Through a critical engagement with the past, I came to see the present, my own identity, in a radically different light. I came to understand that the pitting of Black people and Asian people [against each other] has been pivotal to reproducing white supremacy. I also came to see that the exclusion of Asians from the United States was not an exception to or a betrayal of America’s inclusive traditions.
It was, in fact, fundamental to that notion of the American nation, a racial project that equated whiteness and Americanness.
That a Korean American, John Yoo, authored the Bush Administration's infamous "Torture Memo" sanctioning brutal tactics against "unlawful combatants" was horribly embarrassing and utterly predictable. Bush liked to appoint persons of color—remember Colin Powell, Condoleeza Rice, Alberto Gonzales?—to do his dirty work. That was multiculturalism at work.
Jung noted, as all Americans should, that "the most insidious aspect of the US history I learned in high school was the absence of the US empire and Indigenous peoples."
During the height of the Philippine-American War in 1901, for instance, the US Philippine Commission issued the Sedition Act, which made it "unlawful for any person to advocate orally or by writing or printing or like methods, the independence of the Philippine Islands or their separation from the United States whether by peaceable or forcible means."
The US military, full of veterans of Indian wars in North America, waged a genocidal war in the Philippines to secure the US empire. But Filipinos continued to mobilize against the US empire, organizing anticolonial movements that the US state attempted to monitor, criminalize, and repress.
By framing peoples in and from Asia as racialized and radicalized subjects of the US empire, not as immigrants aspiring to become Americans, my recent book suggests the need to frame anti-Asian racism, including racial violence, as quintessentially American, an expression of and a justification for US claims to sovereignty across the Pacific and around the world.
. . .
Demonized over the last century as "anarchists," "communists," "gooks," and "terrorists," Asians have been cast as "un-American" and "anti-American," those who needed to be killed and contained to protect the racial and colonial order that is the United States of America.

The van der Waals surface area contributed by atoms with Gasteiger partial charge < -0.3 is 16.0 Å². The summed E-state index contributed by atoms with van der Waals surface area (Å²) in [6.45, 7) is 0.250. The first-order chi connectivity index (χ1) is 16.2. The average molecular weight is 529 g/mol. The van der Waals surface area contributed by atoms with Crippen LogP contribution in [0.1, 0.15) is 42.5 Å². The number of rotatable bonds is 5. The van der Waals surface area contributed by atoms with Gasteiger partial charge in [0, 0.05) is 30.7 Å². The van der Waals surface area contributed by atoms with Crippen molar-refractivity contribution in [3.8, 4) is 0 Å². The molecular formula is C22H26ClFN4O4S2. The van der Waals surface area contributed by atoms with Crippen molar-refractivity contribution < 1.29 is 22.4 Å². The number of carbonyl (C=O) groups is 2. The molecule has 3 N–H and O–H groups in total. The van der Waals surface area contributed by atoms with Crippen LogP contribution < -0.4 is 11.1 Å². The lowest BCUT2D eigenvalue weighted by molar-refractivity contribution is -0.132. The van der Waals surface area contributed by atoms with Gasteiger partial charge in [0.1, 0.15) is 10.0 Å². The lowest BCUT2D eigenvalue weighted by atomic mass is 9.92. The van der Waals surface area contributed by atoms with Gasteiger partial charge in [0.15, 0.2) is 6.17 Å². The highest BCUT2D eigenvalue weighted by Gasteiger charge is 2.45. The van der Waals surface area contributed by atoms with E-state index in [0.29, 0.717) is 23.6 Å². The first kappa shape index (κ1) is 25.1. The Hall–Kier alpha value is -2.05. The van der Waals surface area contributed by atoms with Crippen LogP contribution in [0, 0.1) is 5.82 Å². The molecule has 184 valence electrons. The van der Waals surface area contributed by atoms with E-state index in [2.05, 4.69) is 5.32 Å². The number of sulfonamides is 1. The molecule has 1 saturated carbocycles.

In that context, insisting on the "Americanness" of Asian Americans can never meaningfully address a deeper history of empire and white supremacy.
But, as I'm so fond of saying, "better than the United States" is a very low bar. Yes, Canada has universal health insurance, and was one of the first countries to adopt marriage equality. We enjoy more reproductive freedom, and the country is more secular than that US.
Canada also has the tar sands, mining behemoths that pillage land and people around the globe, The Indian Act, and First Nations reserves where residents don't even have clean drinking water. Canada keeps its statistics on infant mortality and health outcomes looking beautiful because these statistics don't include Indigenous people!
We must view history with the blinders fully off, one that looks at actions, not rhetoric. We must question everything. JFK as the civil-rights president is as ludicrous as Canada the global peacekeeper.
Fittingly for a conference on labour history, Jung's address included something about his employer, a university, and how employers mimic the larger culture.
The university president gave a speech meant to address local and national racism, sexism, and homophobia, and to rally the community to respond. They listed three steps, three things we can all do, to fight hate.
One, call out the bigots. Don't ignore them.
Two, have some multicultural contact in your lives.
And three, look into your own heart and mind, and combat the biases and prejudices you yourself carry. (They elaborated eloquently on each one.)
These are all fine things to do, and hopefully everyone reading this is doing all three. But, Jung pointed out, these are all individual responses to a systemic problem.
[The] speech, in many ways, captures our current moment: systemic racism is everywhere, but we're told that the solution is for individuals to become educated and color blind.
Rather than addressing the systemic roots of white supremacy and heterosexism, [the speaker] ends up personalizing everything. Getting over "prejudice" was the key to ending our problems.
The inadequacy of individual responses to a systemic problem also speaks to the ongoing project that some of us in Canada are engaged in: decolonizing. I often see decolonizing as futile and hopeless, as colonialism is baked in to the very foundations of every institution. But I also see it as necessary and vital. This is both Beckett -- You must go on. I can't go on. I'll go on. -- and Gandhi -- Whatever you do in life will be insignificant, but it is very important that you do it.
* I just went back to the older references to the conference and deleted the u in labour.